However, a representative of the Alexela Group's board, Marti Haal, declared that Alexela Group would continue searching for private investment for the Paldiski project, on the grounds that it will be needed to supply both Estonia and Finland, via the Baltic Connector. Furthermore, Haal pointed out that the lease on the Klaipeda floating terminal expires in 2024, and that although there is the possibility for Klaipeda Nafta to purchase the terminal at that point, it could be guaranteed:
The floating terminal in Klaipeda is currently the sole functioning terminal in the Baltic region. Its lease runs out in 2024 and the regional LNG terminal must be finished by that time. The Paldiski LNG terminal developed by Alexela is economically and logistically the best option in Finland and the Baltic countries.
Meanwhile, Vopak is still conducting its feasibility study, and preparing its own application for EU funding. In July 2016, it was announced that the EU would fund 75 percent of the cost of the Baltic Connector.
Gazprom proposes new Baltic gas auction in summer 2017
At the Gazprom Investor Day in Singapore on the 28th of February, the Gazprom Deputy Chairman, Alexander Medvedev, announced that “We have preliminary scheduled the next auction for this summer”. Gazprom’s first (and, so far, only) Baltic gas sales auction took place in March 2016, where the purchasing counterparties were almost exclusively Lithuanian.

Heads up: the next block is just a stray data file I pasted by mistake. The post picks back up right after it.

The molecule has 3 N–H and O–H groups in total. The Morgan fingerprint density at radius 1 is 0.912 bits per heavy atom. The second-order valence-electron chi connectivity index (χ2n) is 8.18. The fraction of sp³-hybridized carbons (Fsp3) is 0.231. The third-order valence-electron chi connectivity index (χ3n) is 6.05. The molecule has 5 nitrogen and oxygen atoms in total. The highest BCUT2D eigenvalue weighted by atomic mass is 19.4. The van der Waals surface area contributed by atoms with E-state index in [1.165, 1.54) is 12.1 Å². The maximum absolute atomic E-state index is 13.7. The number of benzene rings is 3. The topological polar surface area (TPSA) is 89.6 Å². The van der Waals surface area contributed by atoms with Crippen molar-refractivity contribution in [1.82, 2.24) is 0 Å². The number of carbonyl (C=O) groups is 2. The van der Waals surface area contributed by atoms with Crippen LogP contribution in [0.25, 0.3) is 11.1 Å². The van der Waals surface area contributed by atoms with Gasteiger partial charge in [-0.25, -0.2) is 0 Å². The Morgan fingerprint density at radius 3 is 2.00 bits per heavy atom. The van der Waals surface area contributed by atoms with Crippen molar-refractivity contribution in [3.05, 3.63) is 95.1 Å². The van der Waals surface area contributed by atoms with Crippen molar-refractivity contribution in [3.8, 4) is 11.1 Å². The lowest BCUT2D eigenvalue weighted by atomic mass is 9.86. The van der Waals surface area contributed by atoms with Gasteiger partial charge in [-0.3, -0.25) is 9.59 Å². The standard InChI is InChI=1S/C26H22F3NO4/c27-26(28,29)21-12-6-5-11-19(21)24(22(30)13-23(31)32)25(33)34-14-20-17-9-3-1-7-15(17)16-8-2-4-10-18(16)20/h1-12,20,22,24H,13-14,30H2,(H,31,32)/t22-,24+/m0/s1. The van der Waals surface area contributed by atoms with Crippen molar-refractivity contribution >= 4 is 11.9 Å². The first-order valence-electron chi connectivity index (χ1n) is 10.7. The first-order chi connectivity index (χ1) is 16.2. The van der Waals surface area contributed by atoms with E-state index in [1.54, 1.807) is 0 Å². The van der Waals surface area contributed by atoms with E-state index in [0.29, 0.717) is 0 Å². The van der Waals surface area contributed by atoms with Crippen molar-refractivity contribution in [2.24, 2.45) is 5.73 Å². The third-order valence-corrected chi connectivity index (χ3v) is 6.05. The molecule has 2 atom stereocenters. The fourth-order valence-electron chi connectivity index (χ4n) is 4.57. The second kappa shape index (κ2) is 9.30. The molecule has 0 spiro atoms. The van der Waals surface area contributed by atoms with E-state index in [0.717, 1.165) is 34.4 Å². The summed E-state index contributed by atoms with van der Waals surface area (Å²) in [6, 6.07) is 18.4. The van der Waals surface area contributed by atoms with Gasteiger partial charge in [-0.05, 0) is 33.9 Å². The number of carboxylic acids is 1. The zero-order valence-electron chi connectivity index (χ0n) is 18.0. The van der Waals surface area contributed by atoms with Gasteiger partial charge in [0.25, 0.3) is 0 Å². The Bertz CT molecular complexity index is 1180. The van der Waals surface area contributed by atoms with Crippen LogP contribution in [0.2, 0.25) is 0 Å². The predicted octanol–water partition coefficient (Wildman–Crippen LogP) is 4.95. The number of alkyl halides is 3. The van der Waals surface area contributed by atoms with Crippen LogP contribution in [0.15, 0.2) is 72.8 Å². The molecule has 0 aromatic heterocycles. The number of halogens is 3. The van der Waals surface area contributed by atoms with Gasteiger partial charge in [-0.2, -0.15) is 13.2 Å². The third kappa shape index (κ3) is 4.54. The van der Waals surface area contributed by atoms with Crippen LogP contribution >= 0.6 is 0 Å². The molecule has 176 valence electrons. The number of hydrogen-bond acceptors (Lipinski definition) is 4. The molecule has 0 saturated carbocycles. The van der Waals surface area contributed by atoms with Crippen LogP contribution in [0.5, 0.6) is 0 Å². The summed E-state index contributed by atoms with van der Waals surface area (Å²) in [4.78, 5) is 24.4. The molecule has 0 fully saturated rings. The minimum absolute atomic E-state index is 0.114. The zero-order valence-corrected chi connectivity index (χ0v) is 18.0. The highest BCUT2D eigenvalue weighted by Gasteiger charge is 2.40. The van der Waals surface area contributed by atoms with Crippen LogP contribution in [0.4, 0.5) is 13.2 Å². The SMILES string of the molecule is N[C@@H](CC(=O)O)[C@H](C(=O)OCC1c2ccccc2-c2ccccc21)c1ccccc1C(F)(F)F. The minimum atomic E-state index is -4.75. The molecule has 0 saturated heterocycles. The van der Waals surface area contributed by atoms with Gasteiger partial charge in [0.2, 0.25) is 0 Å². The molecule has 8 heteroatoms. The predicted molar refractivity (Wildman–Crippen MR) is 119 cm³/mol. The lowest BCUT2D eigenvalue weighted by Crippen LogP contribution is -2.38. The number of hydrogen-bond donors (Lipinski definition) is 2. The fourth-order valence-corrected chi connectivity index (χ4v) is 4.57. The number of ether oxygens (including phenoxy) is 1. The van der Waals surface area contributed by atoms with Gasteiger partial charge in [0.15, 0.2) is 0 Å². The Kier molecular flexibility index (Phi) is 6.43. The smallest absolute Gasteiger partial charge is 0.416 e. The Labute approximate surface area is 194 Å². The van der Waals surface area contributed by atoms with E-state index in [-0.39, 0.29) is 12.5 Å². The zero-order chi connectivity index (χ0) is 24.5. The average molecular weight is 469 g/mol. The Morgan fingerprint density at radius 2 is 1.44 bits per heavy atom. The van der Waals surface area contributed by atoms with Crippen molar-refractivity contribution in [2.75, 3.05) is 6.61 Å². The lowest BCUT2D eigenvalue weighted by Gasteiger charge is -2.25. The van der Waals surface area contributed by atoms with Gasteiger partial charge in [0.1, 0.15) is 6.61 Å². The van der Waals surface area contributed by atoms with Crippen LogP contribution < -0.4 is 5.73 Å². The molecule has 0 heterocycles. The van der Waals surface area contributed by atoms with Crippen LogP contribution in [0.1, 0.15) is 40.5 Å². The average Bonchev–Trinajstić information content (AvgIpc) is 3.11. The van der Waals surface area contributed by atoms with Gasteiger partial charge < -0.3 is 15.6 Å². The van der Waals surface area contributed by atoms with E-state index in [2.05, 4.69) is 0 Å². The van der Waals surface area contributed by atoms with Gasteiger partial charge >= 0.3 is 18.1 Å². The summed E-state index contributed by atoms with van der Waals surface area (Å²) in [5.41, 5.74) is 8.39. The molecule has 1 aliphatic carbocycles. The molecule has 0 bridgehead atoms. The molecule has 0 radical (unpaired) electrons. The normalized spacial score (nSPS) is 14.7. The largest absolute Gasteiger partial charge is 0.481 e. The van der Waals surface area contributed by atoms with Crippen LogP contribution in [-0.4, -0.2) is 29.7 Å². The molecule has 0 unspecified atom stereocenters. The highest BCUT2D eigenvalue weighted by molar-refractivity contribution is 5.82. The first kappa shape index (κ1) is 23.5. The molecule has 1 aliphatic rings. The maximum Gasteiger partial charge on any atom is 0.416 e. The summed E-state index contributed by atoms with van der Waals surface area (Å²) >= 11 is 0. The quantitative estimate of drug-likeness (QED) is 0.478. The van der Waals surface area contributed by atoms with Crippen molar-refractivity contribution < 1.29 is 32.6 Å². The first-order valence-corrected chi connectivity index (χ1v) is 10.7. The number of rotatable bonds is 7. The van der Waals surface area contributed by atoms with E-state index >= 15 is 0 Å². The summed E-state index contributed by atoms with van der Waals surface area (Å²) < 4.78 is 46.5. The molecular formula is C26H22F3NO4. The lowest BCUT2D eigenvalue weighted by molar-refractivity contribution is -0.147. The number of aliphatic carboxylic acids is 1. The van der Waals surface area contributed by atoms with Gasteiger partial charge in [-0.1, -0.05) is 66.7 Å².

Given that the ‘reserve price’ was not (and will not be) below Gazprom’s long-term contract price, it is clear that Latvijas Gaze (Latvia) and Eesti Gaas (Estonia) have no need for supplies purchased at auction. However, the situation may change in Latvia, as the unbundling of Latvijas Gaze is implemented during 2017, which will grant competing suppliers access to Latvia’s pipeline system and, by extension, to Latvian consumers.
Gazprom sub-contractor signs contract with German Linde for mid-scale Baltic LNG terminal
Gazprom is planning to construct a mid-scale LNG export terminal on its Baltic sea coast. Specifically, the terminal is planned to be located close to the Portovaya compressor station on the Gryazovets-Vyborg pipeline. The Portovaya compressor station is located close to Vyborg – the point at which the Nord Stream pipeline begins.